The Diskery is literally older than Rock ' N roll itself. While the area around it is has become more urban, more derelict and more gay, The Diskery is a glorious time capsule. Inside you'll find that it is rather small. There are two turntables, one is in a corner where you can listen in privacy, the other is behind the counter, if you ask nicely they might play whatever you give them. The staff are a varied bunch, but all of them are knowledgeable in areas of music and have stories to tell. You can expect to have a nice conversation as well as a cup of tea while flicking through the racks. As the name hints there is mostly vinyl, but there is a reasonable amount of CD's and cassettes on sale as well. The Diskery is packed full of records, you'll find jazz 48's and 78's, rock and pop records from the 70's and 80's. They do have the occasional bunch of rare records from the 90's and 00's but these will be expensive. You can find plenty of bargains amongst more expensive collectors items. I've seen first editions by The Rolling Stones, Primal Scream and Led Zeppelin amongst the cheaper stuff. The ceiling seems to be made up of old LP sleeves and promotional posters and  you'll find all sorts of oddities which may or may not be for sale. The records are spilt into sections. You'll find one section where LP's are split into price categories, the 'cheapo rock' section, a soul/funk section and loads of dance 12's. There is also a very small and very recent hip-hop section.
Relative newbies compared to The Diskery having opened in the 70's are Swordfish records. Unlike The Diskery, Swordfish has a great selection of new Vinyl alongside racks of older 7"s and 12"s. They have a lot of Jazz and left-field electronica alongside rock and pop. They've got loads of CD's both new and second hand. And It's still being run by the same guy after all these years. For new Vinyl my favourite place is Rise Records. As you'd expect from a store in Oasis, it's a specialist in rock, punk and metal, but he's got a load of indie and some hip hop as well. For new Vinyl I'm sure it's the cheapest in Birmingham and a lot of what he stocks is hard to find. It's worth making the trip because a lot of what he sells is indie only, so  if you like coloured discs and limited editions , its worth the trip  The guy who runs the store is knowledgeable and friendly. As is the guy who runs Milque and Muhle in Digbeth. M+M sells cassettes art prints and clothes as well as records. If you are into noise rock, hardcore or any other niche sub-genre you're likely to find what you're after there. You'll find new releases by less obscure acts alongside the oddities, and a lot of diy punk singles. And that about covers it. The custard factory does also host record fairs, and the new Urban Village does stock records as well. Other than that Urban Outfitters and HMV sell records in Birmingham, but you are much better off with the 4 above. Happy digging!

Note: You may notice that I posted a blog about record shops in my 'Best _________ in Birmingham' series. Yet I'm now more qualified to wrote this blog, as I am now a vinyl collector rather than CD buyer. If you are a regular reader then please let me know what you actually think of this blog and give me suggestions. I don't have that many friends so if you like the same music as me I'd love to meet you.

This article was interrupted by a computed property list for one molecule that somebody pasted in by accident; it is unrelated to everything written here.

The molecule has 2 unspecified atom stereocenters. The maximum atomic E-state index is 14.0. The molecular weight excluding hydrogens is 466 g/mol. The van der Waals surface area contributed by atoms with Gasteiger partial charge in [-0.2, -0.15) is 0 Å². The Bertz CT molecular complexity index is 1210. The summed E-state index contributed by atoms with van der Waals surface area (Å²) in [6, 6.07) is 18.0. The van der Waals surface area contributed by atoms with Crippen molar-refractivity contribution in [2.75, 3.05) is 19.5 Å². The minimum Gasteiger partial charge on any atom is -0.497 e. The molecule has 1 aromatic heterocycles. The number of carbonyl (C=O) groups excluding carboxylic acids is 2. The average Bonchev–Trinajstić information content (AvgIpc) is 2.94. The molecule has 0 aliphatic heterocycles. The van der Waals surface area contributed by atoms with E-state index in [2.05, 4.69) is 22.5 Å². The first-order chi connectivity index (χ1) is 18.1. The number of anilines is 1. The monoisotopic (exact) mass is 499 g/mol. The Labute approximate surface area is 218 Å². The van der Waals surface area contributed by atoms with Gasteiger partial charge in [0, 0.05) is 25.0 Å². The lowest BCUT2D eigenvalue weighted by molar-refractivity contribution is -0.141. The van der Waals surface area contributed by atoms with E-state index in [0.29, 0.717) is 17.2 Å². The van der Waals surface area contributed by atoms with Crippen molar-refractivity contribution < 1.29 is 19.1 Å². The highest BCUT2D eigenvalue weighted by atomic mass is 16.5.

Wednesday, May 18, 2016

Crime and Punishment 2011 + Better Than Never + Smart Casual Live Review. The Flapper 13/5/16

Smart Casual
You may have noticed that I've been giving a lot of free press to a band called Crime and Punishment 2011. While they divide opinion like few bands to hit Birmingham's music scene in a long time. The hype is building as Friday the 13th of may was their first ever headline show. Far from being unlucky, this turned out to be a decent night. Before all that though the first band on was Worcester pop-punk kids Bathtub who opened the night with their first ever Birmingham show. Afterwards came my faves Smart Casual, as I've pointed out before the fanbase of this band feels more like a minor cult than a usual fan following. It feels a bit odd listening to pop-punk music if you are sober or over the age of 14 and if you are in the Flapper at 7ish on a friday night  you're likely to be the former. However none of this bothered Smart Casual's fans. Right from the start, a small group of dedicated nutters were dancing about, while slightly more reserved people like me stood there and raised our fists and shouted along to the 'whoaaa-ohhs'.
Smart Casual's take on pop punk has a lot of nods towards heavy metal. Whether that be in Talbot's snare heavy drumming or the shredding of their guitar solos. What's really exciting about Smart Casual is how many great songs they have despite being such a new band. Such as the anthemic 'Festival Girl', the empowering 'Take back the power' and 'Keep you around' which Colin (their singer) admitted isabout getting over his ex. The best part was his total surprise at seeing Crime and Punishment 2011's Joey Sniper steal his mic for a quick scream. Later on Dan Carter took the mic to channel his inner Fred Durst for Smart Casuals obligatory cover of Limp Bizkit's 'Take a look around' which had the crowd erupt into a frenzy of violent moshing. 
While I'm a fan of Smart Casual I'm not really a fan of Pop-punk in general. So I didn't like Better Than Never as much. But like Smart Casual they seem to have a small but very enthusiastic crowd. Their singer jumped about the place in a pair of running shorts, kind of like Enter Shikari used to do. There's nothing hugely original about their sound but it was fun to say the least.